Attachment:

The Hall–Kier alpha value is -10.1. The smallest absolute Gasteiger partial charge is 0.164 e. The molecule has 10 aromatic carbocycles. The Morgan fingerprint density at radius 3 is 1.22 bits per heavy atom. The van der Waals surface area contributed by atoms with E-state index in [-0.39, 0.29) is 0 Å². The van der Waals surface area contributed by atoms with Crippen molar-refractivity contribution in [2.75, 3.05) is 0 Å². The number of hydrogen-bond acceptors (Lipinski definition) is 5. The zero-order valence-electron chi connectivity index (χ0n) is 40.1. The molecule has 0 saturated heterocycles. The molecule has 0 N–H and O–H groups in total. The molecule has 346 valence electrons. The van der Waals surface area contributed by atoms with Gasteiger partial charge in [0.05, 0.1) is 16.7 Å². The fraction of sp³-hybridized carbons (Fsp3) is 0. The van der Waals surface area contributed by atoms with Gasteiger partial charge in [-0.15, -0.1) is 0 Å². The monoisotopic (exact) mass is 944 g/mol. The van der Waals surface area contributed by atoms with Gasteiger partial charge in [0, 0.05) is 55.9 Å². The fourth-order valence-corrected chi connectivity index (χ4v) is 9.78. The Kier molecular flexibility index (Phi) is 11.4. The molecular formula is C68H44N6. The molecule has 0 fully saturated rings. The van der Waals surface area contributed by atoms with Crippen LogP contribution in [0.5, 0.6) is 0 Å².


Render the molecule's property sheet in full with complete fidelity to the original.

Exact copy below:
The Hall–Kier alpha value is -10.1. The smallest absolute Gasteiger partial charge is 0.164 e. The molecule has 10 aromatic carbocycles. The Morgan fingerprint density at radius 3 is 1.22 bits per heavy atom. The van der Waals surface area contributed by atoms with E-state index in [-0.39, 0.29) is 0 Å². The van der Waals surface area contributed by atoms with Crippen molar-refractivity contribution in [2.75, 3.05) is 0 Å². The number of hydrogen-bond acceptors (Lipinski definition) is 5. The zero-order valence-electron chi connectivity index (χ0n) is 40.1. The molecule has 0 saturated heterocycles. The molecule has 0 N–H and O–H groups in total. The molecule has 346 valence electrons. The van der Waals surface area contributed by atoms with Gasteiger partial charge in [0.05, 0.1) is 16.7 Å². The fraction of sp³-hybridized carbons (Fsp3) is 0. The van der Waals surface area contributed by atoms with Gasteiger partial charge in [-0.15, -0.1) is 0 Å². The monoisotopic (exact) mass is 944 g/mol. The van der Waals surface area contributed by atoms with Gasteiger partial charge in [0, 0.05) is 55.9 Å². The fourth-order valence-corrected chi connectivity index (χ4v) is 9.78. The Kier molecular flexibility index (Phi) is 11.4. The molecular formula is C68H44N6. The molecule has 0 fully saturated rings. The van der Waals surface area contributed by atoms with Crippen LogP contribution in [0.5, 0.6) is 0 Å².